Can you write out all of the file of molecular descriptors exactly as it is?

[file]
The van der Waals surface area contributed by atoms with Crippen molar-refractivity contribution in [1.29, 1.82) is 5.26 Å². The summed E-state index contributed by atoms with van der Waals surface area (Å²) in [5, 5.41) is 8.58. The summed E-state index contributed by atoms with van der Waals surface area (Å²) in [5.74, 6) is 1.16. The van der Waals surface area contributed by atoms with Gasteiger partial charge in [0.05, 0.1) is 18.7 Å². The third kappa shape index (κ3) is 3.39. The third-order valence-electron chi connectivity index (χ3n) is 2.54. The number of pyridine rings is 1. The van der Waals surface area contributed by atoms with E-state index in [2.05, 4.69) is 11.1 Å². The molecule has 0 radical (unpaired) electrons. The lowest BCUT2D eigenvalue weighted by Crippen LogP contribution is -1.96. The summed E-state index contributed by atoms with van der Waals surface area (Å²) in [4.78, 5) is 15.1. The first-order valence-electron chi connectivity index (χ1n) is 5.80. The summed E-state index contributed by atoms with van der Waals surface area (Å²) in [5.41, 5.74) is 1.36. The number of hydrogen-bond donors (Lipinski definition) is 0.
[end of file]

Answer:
The van der Waals surface area contributed by atoms with Crippen molar-refractivity contribution in [1.29, 1.82) is 5.26 Å². The summed E-state index contributed by atoms with van der Waals surface area (Å²) in [5, 5.41) is 8.58. The summed E-state index contributed by atoms with van der Waals surface area (Å²) in [5.74, 6) is 1.16. The van der Waals surface area contributed by atoms with Gasteiger partial charge in [0.05, 0.1) is 18.7 Å². The third kappa shape index (κ3) is 3.39. The third-order valence-electron chi connectivity index (χ3n) is 2.54. The number of pyridine rings is 1. The van der Waals surface area contributed by atoms with E-state index in [2.05, 4.69) is 11.1 Å². The molecule has 0 radical (unpaired) electrons. The lowest BCUT2D eigenvalue weighted by Crippen LogP contribution is -1.96. The summed E-state index contributed by atoms with van der Waals surface area (Å²) in [4.78, 5) is 15.1. The first-order valence-electron chi connectivity index (χ1n) is 5.80. The summed E-state index contributed by atoms with van der Waals surface area (Å²) in [5.41, 5.74) is 1.36. The number of hydrogen-bond donors (Lipinski definition) is 0.